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Prehistoric and Medieval Ireland on the Dingle Peninsula

Dingle, Ireland

Dingle Peninsula is dotted with ancient and medieval sites — forts, stone huts, and chapels. During hard times, farmers made soil out of sand to grow potatoes, but the famine still came. We visit Blasket Island, home of the last traditional Irish community until 1953.

Complete Video Script

Tim Collins, Dingle’s retired police chief, is an amateur archeologist who takes my tour groups around when they’re in town. Today, his group is really small…just me and Andy. On this trip around the peninsula Andy is learning some history the way I like to — from a local.

Dingle peninsula is like an open-air museum. It’s dotted with more than 2,000 monuments dating back to 4000 BC. Some of Ireland’s ancient and complex history can be sorted out by visiting these sites.

Tim: This is actually known as Dunbeg promontory fort. It’s one of about 2,200 archeological monuments we have on the Dingle peninsula. This site was built by the early settlers about 500 BC, that is the date for it. It has been excavated about 25 years ago, because half of it has actually fallen into the sea due to coastal erosion. I suppose there’s no part in Ireland that has got so many archeological monuments intact as you’ve got in the Dingle Peninsula. And probably that’s due to fact that this area has never been industrialized. Thankfully so far.

This remote peninsula was also busy during early Christian times. The Gallarus Oratory was a church built without mortar about 1,200 years ago. Shaped like an upturned boat, its finely fitted walls — stone without mortar — still keep out the rain.

In the depths of the Dark Ages, monks fled the chaos of Continental Europe. They sailed to the far fringes of the known world — settling in places like this — Dingle Peninsula. Living in monastic communities of stone igloo-type huts, they kept literacy alive for western civilization. In fact, Charlemagne, who ruled much of Europe in the year 800, imported monks from Ireland to be his scribes.

Tim: This was the typical lay-out of these early Christian monasteries — several stone type igloos and a church within a fortified wall. The inner wall divided the community into two sections — one for work and one for worship.

This monument now actually is a thousand years older than what we’ve been already looking at — a slab-cross erected by the Celts in 500 BC, red sandstone. They decorated the stone with these Celtic motifs, or these concentric circles which run through the front of the stone, and that remained until the sixth century when the Christians came and Christianized the cross by superimposing this Greek cross on the upper part of the old Celt monument. Thus, displaying the two traditions on the one slab cross, the Celtic and the Christian.

When the English came in the 12th century, they replaced the old monastic settlements like the one we just saw with their own churches in an attempt to centralize their control. During that era, this ruined church was a center of worship for the peninsula.

And here on Dingle peninsula the soil itself reveals the struggles of the Irish people.

Tim: Now, in prehistory the soil here was worthless, very barren. This soil here we’re looking at was actually made by the hard work and endeavors of the peasants that actually had to reclaim this barren land by going to the beach and drawing up seaweed and sand to augment the very barren soil that was there to grow their potatoes and their crops.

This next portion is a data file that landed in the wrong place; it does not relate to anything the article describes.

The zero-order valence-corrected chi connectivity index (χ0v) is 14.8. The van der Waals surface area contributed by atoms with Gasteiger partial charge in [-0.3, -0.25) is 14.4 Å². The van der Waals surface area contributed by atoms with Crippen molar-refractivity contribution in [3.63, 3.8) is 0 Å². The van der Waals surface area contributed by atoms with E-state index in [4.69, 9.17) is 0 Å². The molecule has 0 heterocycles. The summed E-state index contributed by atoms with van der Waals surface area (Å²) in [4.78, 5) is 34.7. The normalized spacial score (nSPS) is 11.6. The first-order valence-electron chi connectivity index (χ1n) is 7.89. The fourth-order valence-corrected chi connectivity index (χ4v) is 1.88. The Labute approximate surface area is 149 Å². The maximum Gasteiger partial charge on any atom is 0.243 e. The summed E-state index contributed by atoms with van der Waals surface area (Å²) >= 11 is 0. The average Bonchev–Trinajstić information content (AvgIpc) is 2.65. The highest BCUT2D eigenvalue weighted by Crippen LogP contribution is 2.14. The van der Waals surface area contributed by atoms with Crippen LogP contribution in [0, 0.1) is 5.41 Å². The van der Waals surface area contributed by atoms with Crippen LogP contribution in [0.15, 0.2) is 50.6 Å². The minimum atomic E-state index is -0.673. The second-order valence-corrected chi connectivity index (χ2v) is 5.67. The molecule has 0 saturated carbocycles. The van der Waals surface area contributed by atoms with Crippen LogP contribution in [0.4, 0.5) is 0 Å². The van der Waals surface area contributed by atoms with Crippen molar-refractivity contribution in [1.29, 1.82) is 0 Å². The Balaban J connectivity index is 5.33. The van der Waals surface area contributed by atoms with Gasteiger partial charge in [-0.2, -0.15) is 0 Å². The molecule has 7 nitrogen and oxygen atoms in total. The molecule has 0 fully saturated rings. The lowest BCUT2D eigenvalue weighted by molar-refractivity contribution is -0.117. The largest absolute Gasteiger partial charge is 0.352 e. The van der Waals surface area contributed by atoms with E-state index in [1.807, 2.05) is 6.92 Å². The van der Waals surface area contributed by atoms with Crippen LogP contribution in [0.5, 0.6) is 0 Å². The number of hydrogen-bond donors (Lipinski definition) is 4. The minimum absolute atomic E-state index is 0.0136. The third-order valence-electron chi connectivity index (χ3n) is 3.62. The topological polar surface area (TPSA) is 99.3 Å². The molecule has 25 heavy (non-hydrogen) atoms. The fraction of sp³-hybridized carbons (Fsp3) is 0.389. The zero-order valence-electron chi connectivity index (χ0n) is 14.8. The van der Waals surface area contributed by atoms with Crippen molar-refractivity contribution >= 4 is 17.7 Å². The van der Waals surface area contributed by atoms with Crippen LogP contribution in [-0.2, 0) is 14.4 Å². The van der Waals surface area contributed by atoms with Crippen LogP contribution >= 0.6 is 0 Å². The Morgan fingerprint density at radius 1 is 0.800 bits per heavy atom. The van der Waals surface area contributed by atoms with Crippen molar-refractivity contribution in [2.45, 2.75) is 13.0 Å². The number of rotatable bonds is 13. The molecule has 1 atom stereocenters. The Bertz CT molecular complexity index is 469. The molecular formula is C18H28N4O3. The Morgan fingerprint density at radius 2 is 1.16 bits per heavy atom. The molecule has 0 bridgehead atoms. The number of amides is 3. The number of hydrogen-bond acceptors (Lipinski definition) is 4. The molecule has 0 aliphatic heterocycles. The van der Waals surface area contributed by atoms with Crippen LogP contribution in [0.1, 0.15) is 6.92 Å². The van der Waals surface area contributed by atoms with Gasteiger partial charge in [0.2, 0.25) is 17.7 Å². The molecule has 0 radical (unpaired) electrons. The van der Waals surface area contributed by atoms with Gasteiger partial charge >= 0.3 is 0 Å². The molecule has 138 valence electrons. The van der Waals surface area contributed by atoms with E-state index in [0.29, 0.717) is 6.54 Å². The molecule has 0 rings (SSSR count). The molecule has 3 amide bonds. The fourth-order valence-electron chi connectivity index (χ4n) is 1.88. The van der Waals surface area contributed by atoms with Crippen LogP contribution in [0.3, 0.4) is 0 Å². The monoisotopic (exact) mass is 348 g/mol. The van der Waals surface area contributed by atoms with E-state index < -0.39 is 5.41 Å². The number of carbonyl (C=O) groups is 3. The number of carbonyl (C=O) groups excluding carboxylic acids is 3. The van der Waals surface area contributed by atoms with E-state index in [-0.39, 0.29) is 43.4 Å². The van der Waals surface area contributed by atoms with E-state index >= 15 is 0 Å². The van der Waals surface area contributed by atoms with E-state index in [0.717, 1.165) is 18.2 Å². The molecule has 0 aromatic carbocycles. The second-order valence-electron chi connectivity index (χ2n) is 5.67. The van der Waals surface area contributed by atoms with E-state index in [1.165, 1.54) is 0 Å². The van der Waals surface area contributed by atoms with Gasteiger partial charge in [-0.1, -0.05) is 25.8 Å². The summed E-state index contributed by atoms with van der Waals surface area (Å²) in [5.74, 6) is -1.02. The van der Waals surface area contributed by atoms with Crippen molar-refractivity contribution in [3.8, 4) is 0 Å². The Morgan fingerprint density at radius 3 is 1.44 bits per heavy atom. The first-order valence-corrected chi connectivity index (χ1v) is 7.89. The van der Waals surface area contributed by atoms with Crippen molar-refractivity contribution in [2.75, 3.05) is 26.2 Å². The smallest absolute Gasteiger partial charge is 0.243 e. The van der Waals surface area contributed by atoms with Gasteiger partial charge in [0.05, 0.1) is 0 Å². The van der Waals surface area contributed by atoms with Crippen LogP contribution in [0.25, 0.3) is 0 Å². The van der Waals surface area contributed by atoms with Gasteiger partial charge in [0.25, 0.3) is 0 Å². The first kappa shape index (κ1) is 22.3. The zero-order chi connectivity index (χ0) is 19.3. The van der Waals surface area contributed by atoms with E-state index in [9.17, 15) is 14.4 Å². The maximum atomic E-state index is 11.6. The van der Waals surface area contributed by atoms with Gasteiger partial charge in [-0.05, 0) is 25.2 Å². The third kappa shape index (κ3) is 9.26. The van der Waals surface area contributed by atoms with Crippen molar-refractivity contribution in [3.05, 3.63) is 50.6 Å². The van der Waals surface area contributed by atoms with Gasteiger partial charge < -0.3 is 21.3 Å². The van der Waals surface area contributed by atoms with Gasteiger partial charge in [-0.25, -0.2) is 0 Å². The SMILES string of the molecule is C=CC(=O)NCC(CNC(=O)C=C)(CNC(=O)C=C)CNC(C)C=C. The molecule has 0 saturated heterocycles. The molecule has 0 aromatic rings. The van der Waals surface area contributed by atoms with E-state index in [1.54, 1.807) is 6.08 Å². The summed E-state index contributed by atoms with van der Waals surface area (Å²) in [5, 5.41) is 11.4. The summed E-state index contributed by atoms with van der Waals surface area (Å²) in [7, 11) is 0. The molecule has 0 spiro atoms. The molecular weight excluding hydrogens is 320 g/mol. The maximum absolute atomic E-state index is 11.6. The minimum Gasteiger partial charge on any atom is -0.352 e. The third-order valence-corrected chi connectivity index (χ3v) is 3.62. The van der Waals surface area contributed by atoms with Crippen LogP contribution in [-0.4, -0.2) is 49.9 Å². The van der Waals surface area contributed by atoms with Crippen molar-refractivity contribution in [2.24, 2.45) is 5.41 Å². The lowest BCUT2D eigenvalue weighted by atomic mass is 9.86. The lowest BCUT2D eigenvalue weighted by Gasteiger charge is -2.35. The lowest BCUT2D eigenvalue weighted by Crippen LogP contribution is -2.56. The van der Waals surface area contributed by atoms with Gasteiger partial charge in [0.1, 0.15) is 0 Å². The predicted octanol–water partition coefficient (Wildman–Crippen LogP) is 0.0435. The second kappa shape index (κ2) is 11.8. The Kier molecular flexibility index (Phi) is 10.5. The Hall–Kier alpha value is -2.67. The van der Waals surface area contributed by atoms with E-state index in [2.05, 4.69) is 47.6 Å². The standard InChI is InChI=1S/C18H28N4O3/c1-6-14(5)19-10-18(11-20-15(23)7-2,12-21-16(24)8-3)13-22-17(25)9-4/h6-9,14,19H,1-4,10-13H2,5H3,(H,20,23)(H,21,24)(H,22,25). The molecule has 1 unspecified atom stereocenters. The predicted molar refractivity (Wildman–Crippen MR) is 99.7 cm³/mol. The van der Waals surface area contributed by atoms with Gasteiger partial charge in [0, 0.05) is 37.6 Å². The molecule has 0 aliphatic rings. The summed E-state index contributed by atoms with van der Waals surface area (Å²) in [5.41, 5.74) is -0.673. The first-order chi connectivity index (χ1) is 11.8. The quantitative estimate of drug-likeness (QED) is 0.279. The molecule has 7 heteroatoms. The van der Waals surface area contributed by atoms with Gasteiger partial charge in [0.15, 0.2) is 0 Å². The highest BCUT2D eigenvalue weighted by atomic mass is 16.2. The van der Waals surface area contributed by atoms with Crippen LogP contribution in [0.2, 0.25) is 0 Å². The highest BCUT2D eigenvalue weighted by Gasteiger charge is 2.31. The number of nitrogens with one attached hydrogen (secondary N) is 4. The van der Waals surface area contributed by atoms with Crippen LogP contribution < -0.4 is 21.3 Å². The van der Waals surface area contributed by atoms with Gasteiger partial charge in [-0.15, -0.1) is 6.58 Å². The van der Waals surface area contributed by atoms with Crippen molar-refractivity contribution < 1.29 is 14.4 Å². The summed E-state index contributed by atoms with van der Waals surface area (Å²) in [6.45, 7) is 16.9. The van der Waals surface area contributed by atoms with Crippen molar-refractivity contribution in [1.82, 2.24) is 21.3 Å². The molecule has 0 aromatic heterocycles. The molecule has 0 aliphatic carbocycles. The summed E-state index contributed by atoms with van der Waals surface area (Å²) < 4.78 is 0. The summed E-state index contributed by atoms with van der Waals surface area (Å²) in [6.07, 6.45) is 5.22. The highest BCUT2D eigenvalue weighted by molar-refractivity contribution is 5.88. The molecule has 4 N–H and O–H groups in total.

Rick: So, there’s seaweed and sand in this?
Tim: Seaweed and sand mixture, and some peat, which has developed into clay over the centuries.

Patch by patch, they created fertile fields for potatoes, climbing ever higher up the hillside. In 1845 they planted. But a blight swept across Ireland and nothing grew…the potatoes rotted in the ground.

For the next four years Ireland starved. The village of Dunquin with its many abandoned homes is a reminder that Ireland’s population was decimated by the great potato famine.

Just off the shore is Great Blasket Island. The story of its tiny community — just a ghost town today — gives an insight to the soul of Ireland. Taking a boat ride there is a highlight for anyone interested in traditional Irish culture.

And, back in Dingle, our family’s doing just that. Weather permitting, the Peig Sayers zips to Blasket Island in 40 minutes — unless Fungie comes out to play.

Rick: There he is, right there!

Fungie, Europe’s friendliest dolphin and Dingle’s most famous resident, playfully greets boats as they come and go.

Even in today’s drizzle and choppy seas, the boat ride to Great Blasket Island is both exhilarating and scenic.

The landing is as tenuous today as it was for the original islanders. Just a little nook along its rocky coastline provides enough protection to land a small boat.

Wandering through the scant remains of their homes, we try to imagine the life these hardy islanders led.

This village was about the only one in Ireland to escape the famine because they harvested the sea rather than potatoes. Forming the most traditional Irish community of the 20th century — the Blasket Islanders became a symbol of antique Gaelic culture.

The island’s population peaked at 160, then dwindled until the government moved the last handful of residents to the mainland in 1953.

Each family had a cow, a few sheep, and a tiny garden. There was no priest, no doctor…and no pub. They heated their humble homes with peat cut from the high ridge and fed their families with fish.

The Blasket Islanders may be gone but their story, which in many ways echoes the story of Ireland as a whole, lives on.